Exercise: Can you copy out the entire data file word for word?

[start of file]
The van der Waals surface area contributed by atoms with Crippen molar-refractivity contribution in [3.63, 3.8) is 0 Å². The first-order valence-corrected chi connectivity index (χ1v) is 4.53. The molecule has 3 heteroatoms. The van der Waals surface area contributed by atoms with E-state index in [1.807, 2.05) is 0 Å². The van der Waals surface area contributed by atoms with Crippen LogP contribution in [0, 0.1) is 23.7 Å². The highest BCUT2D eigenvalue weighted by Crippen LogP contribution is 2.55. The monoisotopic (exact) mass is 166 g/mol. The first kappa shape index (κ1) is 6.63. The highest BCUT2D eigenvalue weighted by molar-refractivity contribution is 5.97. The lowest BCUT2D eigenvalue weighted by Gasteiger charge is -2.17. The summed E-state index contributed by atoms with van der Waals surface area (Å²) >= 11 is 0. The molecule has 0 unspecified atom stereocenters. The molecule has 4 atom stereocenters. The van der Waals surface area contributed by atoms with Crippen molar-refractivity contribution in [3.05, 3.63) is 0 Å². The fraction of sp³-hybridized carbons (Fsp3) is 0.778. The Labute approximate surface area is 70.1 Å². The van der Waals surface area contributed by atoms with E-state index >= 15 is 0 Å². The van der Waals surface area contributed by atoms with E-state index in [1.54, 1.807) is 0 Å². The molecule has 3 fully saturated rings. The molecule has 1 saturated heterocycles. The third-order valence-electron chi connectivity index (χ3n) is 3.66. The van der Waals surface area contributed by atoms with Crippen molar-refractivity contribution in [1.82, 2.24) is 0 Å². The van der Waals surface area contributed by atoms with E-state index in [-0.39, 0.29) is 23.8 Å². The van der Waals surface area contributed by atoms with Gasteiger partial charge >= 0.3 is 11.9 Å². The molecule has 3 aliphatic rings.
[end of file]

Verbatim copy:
The van der Waals surface area contributed by atoms with Crippen molar-refractivity contribution in [3.63, 3.8) is 0 Å². The first-order valence-corrected chi connectivity index (χ1v) is 4.53. The molecule has 3 heteroatoms. The van der Waals surface area contributed by atoms with E-state index in [1.807, 2.05) is 0 Å². The van der Waals surface area contributed by atoms with Crippen LogP contribution in [0, 0.1) is 23.7 Å². The highest BCUT2D eigenvalue weighted by Crippen LogP contribution is 2.55. The monoisotopic (exact) mass is 166 g/mol. The first kappa shape index (κ1) is 6.63. The highest BCUT2D eigenvalue weighted by molar-refractivity contribution is 5.97. The lowest BCUT2D eigenvalue weighted by Gasteiger charge is -2.17. The summed E-state index contributed by atoms with van der Waals surface area (Å²) >= 11 is 0. The molecule has 0 unspecified atom stereocenters. The molecule has 4 atom stereocenters. The van der Waals surface area contributed by atoms with Crippen molar-refractivity contribution in [3.05, 3.63) is 0 Å². The fraction of sp³-hybridized carbons (Fsp3) is 0.778. The Labute approximate surface area is 70.1 Å². The van der Waals surface area contributed by atoms with E-state index >= 15 is 0 Å². The van der Waals surface area contributed by atoms with E-state index in [1.54, 1.807) is 0 Å². The molecule has 3 fully saturated rings. The molecule has 1 saturated heterocycles. The third-order valence-electron chi connectivity index (χ3n) is 3.66. The van der Waals surface area contributed by atoms with Crippen molar-refractivity contribution in [1.82, 2.24) is 0 Å². The van der Waals surface area contributed by atoms with E-state index in [-0.39, 0.29) is 23.8 Å². The van der Waals surface area contributed by atoms with Gasteiger partial charge >= 0.3 is 11.9 Å². The molecule has 3 aliphatic rings.